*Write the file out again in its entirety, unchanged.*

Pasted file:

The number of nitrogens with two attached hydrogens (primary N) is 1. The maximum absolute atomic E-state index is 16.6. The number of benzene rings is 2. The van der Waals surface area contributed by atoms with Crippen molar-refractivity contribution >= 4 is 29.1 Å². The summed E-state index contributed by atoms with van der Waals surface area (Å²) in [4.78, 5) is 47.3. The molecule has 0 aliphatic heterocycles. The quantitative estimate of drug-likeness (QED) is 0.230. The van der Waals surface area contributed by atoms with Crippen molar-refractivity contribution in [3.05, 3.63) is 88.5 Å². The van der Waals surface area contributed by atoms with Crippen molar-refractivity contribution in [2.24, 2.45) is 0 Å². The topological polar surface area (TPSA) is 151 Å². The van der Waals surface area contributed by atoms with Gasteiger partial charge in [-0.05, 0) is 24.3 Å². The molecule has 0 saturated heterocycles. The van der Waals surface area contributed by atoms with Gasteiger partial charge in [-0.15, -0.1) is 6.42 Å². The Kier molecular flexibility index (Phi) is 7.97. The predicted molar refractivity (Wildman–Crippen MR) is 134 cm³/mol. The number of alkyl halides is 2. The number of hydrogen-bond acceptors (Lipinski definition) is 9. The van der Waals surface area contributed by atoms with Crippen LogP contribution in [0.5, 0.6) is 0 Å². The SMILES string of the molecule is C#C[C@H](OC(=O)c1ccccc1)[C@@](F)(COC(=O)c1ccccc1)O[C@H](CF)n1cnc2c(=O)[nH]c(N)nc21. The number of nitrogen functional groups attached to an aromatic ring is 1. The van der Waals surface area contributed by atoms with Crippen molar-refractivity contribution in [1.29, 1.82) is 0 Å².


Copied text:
The number of nitrogens with two attached hydrogens (primary N) is 1. The maximum absolute atomic E-state index is 16.6. The number of benzene rings is 2. The van der Waals surface area contributed by atoms with Crippen molar-refractivity contribution >= 4 is 29.1 Å². The summed E-state index contributed by atoms with van der Waals surface area (Å²) in [4.78, 5) is 47.3. The molecule has 0 aliphatic heterocycles. The quantitative estimate of drug-likeness (QED) is 0.230. The van der Waals surface area contributed by atoms with Crippen molar-refractivity contribution in [3.05, 3.63) is 88.5 Å². The van der Waals surface area contributed by atoms with Crippen molar-refractivity contribution in [2.24, 2.45) is 0 Å². The topological polar surface area (TPSA) is 151 Å². The van der Waals surface area contributed by atoms with Gasteiger partial charge in [-0.05, 0) is 24.3 Å². The molecule has 0 saturated heterocycles. The van der Waals surface area contributed by atoms with Gasteiger partial charge in [-0.15, -0.1) is 6.42 Å². The Kier molecular flexibility index (Phi) is 7.97. The predicted molar refractivity (Wildman–Crippen MR) is 134 cm³/mol. The number of alkyl halides is 2. The number of hydrogen-bond acceptors (Lipinski definition) is 9. The van der Waals surface area contributed by atoms with Crippen LogP contribution in [0.5, 0.6) is 0 Å². The SMILES string of the molecule is C#C[C@H](OC(=O)c1ccccc1)[C@@](F)(COC(=O)c1ccccc1)O[C@H](CF)n1cnc2c(=O)[nH]c(N)nc21. The number of nitrogen functional groups attached to an aromatic ring is 1. The van der Waals surface area contributed by atoms with Crippen molar-refractivity contribution in [1.29, 1.82) is 0 Å².